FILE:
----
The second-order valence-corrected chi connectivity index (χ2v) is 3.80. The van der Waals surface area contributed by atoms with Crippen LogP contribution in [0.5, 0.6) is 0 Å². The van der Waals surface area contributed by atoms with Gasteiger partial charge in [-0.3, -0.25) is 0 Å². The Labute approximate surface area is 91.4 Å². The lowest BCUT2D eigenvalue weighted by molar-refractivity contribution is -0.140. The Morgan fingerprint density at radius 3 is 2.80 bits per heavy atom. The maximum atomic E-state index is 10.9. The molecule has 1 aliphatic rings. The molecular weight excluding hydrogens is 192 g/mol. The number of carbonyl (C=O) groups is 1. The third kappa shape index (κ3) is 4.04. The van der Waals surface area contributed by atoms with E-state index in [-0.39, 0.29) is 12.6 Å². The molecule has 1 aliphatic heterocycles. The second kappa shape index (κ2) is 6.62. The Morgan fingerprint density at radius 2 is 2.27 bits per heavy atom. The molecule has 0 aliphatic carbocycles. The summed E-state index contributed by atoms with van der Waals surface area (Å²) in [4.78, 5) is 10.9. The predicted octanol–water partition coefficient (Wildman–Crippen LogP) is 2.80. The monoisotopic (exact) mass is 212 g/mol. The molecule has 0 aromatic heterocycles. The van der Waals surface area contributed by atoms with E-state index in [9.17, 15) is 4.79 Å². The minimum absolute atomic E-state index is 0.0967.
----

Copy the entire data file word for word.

The second-order valence-corrected chi connectivity index (χ2v) is 3.80. The van der Waals surface area contributed by atoms with Crippen LogP contribution in [0.5, 0.6) is 0 Å². The van der Waals surface area contributed by atoms with Gasteiger partial charge in [-0.3, -0.25) is 0 Å². The Labute approximate surface area is 91.4 Å². The lowest BCUT2D eigenvalue weighted by molar-refractivity contribution is -0.140. The Morgan fingerprint density at radius 3 is 2.80 bits per heavy atom. The maximum atomic E-state index is 10.9. The molecule has 1 aliphatic rings. The molecular weight excluding hydrogens is 192 g/mol. The number of carbonyl (C=O) groups is 1. The third kappa shape index (κ3) is 4.04. The van der Waals surface area contributed by atoms with E-state index in [-0.39, 0.29) is 12.6 Å². The molecule has 1 aliphatic heterocycles. The second kappa shape index (κ2) is 6.62. The Morgan fingerprint density at radius 2 is 2.27 bits per heavy atom. The molecule has 0 aliphatic carbocycles. The summed E-state index contributed by atoms with van der Waals surface area (Å²) in [4.78, 5) is 10.9. The predicted octanol–water partition coefficient (Wildman–Crippen LogP) is 2.80. The monoisotopic (exact) mass is 212 g/mol. The molecule has 0 aromatic heterocycles. The van der Waals surface area contributed by atoms with E-state index in [9.17, 15) is 4.79 Å². The minimum absolute atomic E-state index is 0.0967.